I couldn’t help but hug the new bank and explore the many extensions of the fingers of the lake in my first lap out of sheer curiosity about what the mileage of the new perimeter was going to be. I had been getting 22.5 miles or less. That night, I got close to 29 miles! Wow, what a difference!

On my second lap, I made the decision to skip the log-jam section entirely. Wise choice.

I never laughed so much rowing in all my 20 years as I did that night on the second lap. Why? Because once it got REALLY dark, I was no longer able to use my suave stop and turn technique to miss new obstacles. It didn’t matter where I rowed … out from the bank or close. Since it became evident that in these conditions I could not go fast enough to stay warm, I put on long sleeves and decided to concentrate on good form. Just as I was speeding along at another effortless MPH from simply using my knowledge of correct sculling form, I would SLAM into a multi-branched bleached white dead tree extending out from the bank … or just anywhere it pleased to be. A few times I got so tangled it would take me five minutes, maybe more, to sea-saw my way out of it. I laughed big belly laughs every time in disbelief that I didn’t capsize. One time I ended up with my port blade (the tip of the oar in my right hand) stuck in a branch 4 feet above the water surface. That made for a few precarious moments as I balanced myself with the suddenly-imperative-didn’t-know-I-had expertise of a high-wire walker — until I could get my wrists back together and jimmy myself out of that awkward position. That was at least a five minute job. Keep in mind … the air temperature was in the low 50’s and the water temperature was still hypothermia-worthy and I was wearing the only long sleeved shirt I had on the boat — far far way from the dock, warmth and dry clothes.

Even if I had tried to keep count of how many times I ran into dead trees or slammed into floating debris, I would have lost count. I will estimate 20 times on the dead trees and at least 40 for the debris. Debris example here.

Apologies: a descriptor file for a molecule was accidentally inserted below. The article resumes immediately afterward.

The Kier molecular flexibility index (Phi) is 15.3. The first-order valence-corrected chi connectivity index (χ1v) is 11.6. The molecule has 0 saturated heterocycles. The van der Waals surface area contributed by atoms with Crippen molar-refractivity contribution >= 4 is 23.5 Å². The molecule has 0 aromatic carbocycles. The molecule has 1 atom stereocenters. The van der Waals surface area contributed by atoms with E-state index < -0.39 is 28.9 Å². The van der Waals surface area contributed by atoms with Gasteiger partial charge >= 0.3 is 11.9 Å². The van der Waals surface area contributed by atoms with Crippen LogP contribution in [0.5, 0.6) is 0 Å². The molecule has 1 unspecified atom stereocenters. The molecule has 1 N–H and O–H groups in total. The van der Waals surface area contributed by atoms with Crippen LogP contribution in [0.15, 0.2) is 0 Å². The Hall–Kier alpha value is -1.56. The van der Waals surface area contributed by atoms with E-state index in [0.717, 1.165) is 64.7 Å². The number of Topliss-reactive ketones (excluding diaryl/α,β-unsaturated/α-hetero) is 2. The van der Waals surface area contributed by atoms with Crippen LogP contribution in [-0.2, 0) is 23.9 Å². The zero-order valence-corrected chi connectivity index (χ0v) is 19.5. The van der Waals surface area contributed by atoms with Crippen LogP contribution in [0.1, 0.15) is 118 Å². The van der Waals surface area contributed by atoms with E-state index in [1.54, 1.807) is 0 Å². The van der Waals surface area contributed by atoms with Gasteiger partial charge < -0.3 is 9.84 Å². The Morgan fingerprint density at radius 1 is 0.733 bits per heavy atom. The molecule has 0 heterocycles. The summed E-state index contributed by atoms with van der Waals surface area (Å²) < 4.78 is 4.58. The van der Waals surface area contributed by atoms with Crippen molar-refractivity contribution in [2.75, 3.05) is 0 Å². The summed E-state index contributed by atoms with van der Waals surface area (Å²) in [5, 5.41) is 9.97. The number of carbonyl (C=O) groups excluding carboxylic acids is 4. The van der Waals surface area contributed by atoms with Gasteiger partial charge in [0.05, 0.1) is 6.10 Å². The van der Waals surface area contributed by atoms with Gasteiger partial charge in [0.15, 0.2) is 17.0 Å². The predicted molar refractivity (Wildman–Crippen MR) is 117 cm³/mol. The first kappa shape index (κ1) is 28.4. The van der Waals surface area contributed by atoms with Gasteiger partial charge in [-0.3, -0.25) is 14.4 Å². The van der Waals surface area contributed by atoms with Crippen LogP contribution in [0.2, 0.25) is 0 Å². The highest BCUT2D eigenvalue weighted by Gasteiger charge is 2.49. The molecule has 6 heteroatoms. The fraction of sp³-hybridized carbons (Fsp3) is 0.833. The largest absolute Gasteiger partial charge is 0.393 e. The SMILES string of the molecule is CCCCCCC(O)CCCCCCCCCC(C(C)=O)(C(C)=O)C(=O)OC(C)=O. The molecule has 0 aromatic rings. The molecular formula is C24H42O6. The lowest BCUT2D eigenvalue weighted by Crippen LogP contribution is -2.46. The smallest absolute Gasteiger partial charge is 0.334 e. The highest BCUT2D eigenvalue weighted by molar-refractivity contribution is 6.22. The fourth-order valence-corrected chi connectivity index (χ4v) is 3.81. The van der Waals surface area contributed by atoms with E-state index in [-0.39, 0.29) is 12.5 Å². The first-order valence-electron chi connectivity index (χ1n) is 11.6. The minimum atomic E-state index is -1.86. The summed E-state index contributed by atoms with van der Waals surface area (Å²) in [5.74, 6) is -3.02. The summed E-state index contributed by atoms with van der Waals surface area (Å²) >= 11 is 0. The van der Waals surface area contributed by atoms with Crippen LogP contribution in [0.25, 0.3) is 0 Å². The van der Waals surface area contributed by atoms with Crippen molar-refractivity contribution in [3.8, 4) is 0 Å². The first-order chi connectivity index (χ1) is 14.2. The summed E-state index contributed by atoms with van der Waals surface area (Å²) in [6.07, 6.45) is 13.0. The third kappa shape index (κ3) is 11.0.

That evening I decided to install an abacus on my rigging and make a call to Maas Boat Works to ask if ANYONE has ever turned one of these things over. I can only surmise that Maas Flyweights DO NOT CAPSIZE. What a perfect boat for me to train in as I prepare to attain the Much Sought-After, Recognized, Publicized, Pinnacle of Rowing Glory … the Title of the World’s Longest Distance Sculling Record-Holder of all time! (Please don’t forget why I am doing this.)

Then disaster struck! I learned yet another valuable lesson: just because the battery in your iPod looks full, unless you JUST recharged it … it is not. My music quit at mile 35. I had no choice but to keep rowing as I was some distance from the dock. I kept hearing water rushing and wondered if I had punctured the hull and there was water inside. But then I realized it was just the boat going through the water. I hadn’t heard it all that much before. I spent the next 15 miles to try to think of how many times I had rowed without music … and realized I had a lot, like when I teach in a double or row along with a friend for a few miles and chat. And a couple of head races where music is not allowed and earphones would make me look like a yahoo. I got used to it and experienced a new kind of sheer joy.

After the music died (I am not referring to Elvis), I heard a lot of little water falls and even the sounds of wild life. Also … this was another new experience: the Loch Ness monster leapt out of the water a bunch of times near the boat! Or maybe it was the alligator following me around.

Even skipping the log-jam, I only had to row a small extra loop to reach my goal of 50 miles. By then, I was glad to be near the finish as the wind decided to kick up pretty strong.

The Little Red Dock was almost submerged when I got back to it with the water level still rising fast. It really was a trick to get my boat the few feet over the perilous boulders on my well-earned wobbly legs to load it on the car. I took my time.

I have always kept my car pristinely clean in my garage before this winter when I switched lakes and decided to keep the boat on the car. Having a boat on top is a determent to taking it through car washes. So thanks to that Double Shot with Ginseng I mentioned earlier, I took a little time while still parked on the ramp to use my wet rags and the dew on the car to give it a pretty convincing wash!

This was the most eventful and adventurous row yet. It also took me all night. I felt fine so I decided to stay up all day and write stuff in Spanish (or what I imagine is Spanish … no sé, but my multi-lingual International supporters have informed me that it doesn’t suck) … and just go to bed early Sunday night. I had a wonderful day.

By the way, I checked the US Rowing Rules for doping and Double Shots with Ginseng was nowhere on the list. Whew!